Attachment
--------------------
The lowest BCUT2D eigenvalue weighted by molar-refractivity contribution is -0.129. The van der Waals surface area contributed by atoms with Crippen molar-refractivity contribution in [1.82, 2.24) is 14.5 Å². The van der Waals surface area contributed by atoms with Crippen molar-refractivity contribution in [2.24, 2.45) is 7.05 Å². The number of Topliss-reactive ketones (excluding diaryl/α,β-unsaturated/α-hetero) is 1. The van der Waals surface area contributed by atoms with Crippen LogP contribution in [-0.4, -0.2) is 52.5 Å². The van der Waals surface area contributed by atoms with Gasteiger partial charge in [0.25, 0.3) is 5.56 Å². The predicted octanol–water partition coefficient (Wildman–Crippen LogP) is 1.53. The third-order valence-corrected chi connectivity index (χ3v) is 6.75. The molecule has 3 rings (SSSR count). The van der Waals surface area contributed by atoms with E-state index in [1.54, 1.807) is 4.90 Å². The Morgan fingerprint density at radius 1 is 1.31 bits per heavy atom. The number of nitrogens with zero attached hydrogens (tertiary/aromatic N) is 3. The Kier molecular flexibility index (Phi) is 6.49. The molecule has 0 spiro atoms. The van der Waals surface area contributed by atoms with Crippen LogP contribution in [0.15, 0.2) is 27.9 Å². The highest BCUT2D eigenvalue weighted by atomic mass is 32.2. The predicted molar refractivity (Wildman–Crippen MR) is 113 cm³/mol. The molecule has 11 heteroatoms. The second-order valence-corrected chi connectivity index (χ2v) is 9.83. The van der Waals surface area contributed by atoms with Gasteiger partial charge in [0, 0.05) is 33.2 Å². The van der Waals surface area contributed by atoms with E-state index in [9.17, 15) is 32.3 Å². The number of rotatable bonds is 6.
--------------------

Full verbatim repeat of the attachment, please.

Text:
The lowest BCUT2D eigenvalue weighted by molar-refractivity contribution is -0.129. The van der Waals surface area contributed by atoms with Crippen molar-refractivity contribution in [1.82, 2.24) is 14.5 Å². The van der Waals surface area contributed by atoms with Crippen molar-refractivity contribution in [2.24, 2.45) is 7.05 Å². The number of Topliss-reactive ketones (excluding diaryl/α,β-unsaturated/α-hetero) is 1. The van der Waals surface area contributed by atoms with Crippen LogP contribution in [-0.4, -0.2) is 52.5 Å². The van der Waals surface area contributed by atoms with Gasteiger partial charge in [0.25, 0.3) is 5.56 Å². The predicted octanol–water partition coefficient (Wildman–Crippen LogP) is 1.53. The third-order valence-corrected chi connectivity index (χ3v) is 6.75. The molecule has 3 rings (SSSR count). The van der Waals surface area contributed by atoms with E-state index in [1.54, 1.807) is 4.90 Å². The Morgan fingerprint density at radius 1 is 1.31 bits per heavy atom. The number of nitrogens with zero attached hydrogens (tertiary/aromatic N) is 3. The Kier molecular flexibility index (Phi) is 6.49. The molecule has 0 spiro atoms. The van der Waals surface area contributed by atoms with Crippen LogP contribution in [0.15, 0.2) is 27.9 Å². The highest BCUT2D eigenvalue weighted by atomic mass is 32.2. The predicted molar refractivity (Wildman–Crippen MR) is 113 cm³/mol. The molecule has 11 heteroatoms. The second-order valence-corrected chi connectivity index (χ2v) is 9.83. The van der Waals surface area contributed by atoms with Gasteiger partial charge in [0, 0.05) is 33.2 Å². The van der Waals surface area contributed by atoms with E-state index in [9.17, 15) is 32.3 Å². The number of rotatable bonds is 6.